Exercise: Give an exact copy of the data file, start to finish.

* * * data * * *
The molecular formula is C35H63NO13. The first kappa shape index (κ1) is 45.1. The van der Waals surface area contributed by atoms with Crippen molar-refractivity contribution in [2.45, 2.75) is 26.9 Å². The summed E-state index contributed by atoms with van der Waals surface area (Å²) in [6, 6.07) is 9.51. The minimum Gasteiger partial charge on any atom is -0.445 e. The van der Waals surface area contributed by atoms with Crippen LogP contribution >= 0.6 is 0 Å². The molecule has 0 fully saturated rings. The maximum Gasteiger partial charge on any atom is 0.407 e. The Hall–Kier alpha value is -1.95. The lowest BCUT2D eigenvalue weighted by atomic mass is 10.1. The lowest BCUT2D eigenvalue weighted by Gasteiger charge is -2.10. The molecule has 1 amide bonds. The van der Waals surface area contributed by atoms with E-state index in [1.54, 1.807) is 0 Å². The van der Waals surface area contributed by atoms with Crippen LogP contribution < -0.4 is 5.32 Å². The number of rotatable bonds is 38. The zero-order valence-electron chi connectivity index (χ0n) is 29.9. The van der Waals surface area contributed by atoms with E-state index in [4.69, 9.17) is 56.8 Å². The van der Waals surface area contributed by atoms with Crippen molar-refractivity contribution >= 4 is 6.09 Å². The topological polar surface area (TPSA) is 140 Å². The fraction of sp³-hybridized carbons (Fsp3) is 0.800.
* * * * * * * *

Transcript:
The molecular formula is C35H63NO13. The first kappa shape index (κ1) is 45.1. The van der Waals surface area contributed by atoms with Crippen molar-refractivity contribution in [2.45, 2.75) is 26.9 Å². The summed E-state index contributed by atoms with van der Waals surface area (Å²) in [6, 6.07) is 9.51. The minimum Gasteiger partial charge on any atom is -0.445 e. The van der Waals surface area contributed by atoms with Crippen LogP contribution >= 0.6 is 0 Å². The molecule has 0 fully saturated rings. The maximum Gasteiger partial charge on any atom is 0.407 e. The Hall–Kier alpha value is -1.95. The lowest BCUT2D eigenvalue weighted by atomic mass is 10.1. The lowest BCUT2D eigenvalue weighted by Gasteiger charge is -2.10. The molecule has 1 amide bonds. The van der Waals surface area contributed by atoms with E-state index in [1.54, 1.807) is 0 Å². The van der Waals surface area contributed by atoms with Crippen LogP contribution < -0.4 is 5.32 Å². The number of rotatable bonds is 38. The zero-order valence-electron chi connectivity index (χ0n) is 29.9. The van der Waals surface area contributed by atoms with E-state index in [4.69, 9.17) is 56.8 Å². The van der Waals surface area contributed by atoms with Crippen molar-refractivity contribution >= 4 is 6.09 Å². The topological polar surface area (TPSA) is 140 Å². The fraction of sp³-hybridized carbons (Fsp3) is 0.800.